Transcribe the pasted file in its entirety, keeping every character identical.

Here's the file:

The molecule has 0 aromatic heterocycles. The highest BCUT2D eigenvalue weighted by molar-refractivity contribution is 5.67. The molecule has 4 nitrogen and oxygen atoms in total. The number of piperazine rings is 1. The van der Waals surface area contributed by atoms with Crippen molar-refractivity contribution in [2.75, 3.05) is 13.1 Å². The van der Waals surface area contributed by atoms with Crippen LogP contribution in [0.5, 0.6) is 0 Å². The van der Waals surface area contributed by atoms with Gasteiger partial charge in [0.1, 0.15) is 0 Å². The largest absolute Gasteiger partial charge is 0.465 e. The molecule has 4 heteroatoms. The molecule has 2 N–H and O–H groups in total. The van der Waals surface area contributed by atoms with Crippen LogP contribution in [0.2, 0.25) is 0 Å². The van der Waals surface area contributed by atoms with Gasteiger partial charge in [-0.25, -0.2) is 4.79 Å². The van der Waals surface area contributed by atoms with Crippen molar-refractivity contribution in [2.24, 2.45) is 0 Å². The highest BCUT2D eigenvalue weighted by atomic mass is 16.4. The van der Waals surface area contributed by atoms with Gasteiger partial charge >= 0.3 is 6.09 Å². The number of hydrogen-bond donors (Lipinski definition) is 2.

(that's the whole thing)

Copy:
The molecule has 0 aromatic heterocycles. The highest BCUT2D eigenvalue weighted by molar-refractivity contribution is 5.67. The molecule has 4 nitrogen and oxygen atoms in total. The number of piperazine rings is 1. The van der Waals surface area contributed by atoms with Crippen molar-refractivity contribution in [2.75, 3.05) is 13.1 Å². The van der Waals surface area contributed by atoms with Crippen LogP contribution in [0.5, 0.6) is 0 Å². The van der Waals surface area contributed by atoms with Gasteiger partial charge in [0.1, 0.15) is 0 Å². The largest absolute Gasteiger partial charge is 0.465 e. The molecule has 4 heteroatoms. The molecule has 2 N–H and O–H groups in total. The van der Waals surface area contributed by atoms with Crippen LogP contribution in [0.2, 0.25) is 0 Å². The van der Waals surface area contributed by atoms with Gasteiger partial charge in [-0.25, -0.2) is 4.79 Å². The van der Waals surface area contributed by atoms with Crippen molar-refractivity contribution in [2.24, 2.45) is 0 Å². The highest BCUT2D eigenvalue weighted by atomic mass is 16.4. The van der Waals surface area contributed by atoms with Gasteiger partial charge >= 0.3 is 6.09 Å². The number of hydrogen-bond donors (Lipinski definition) is 2.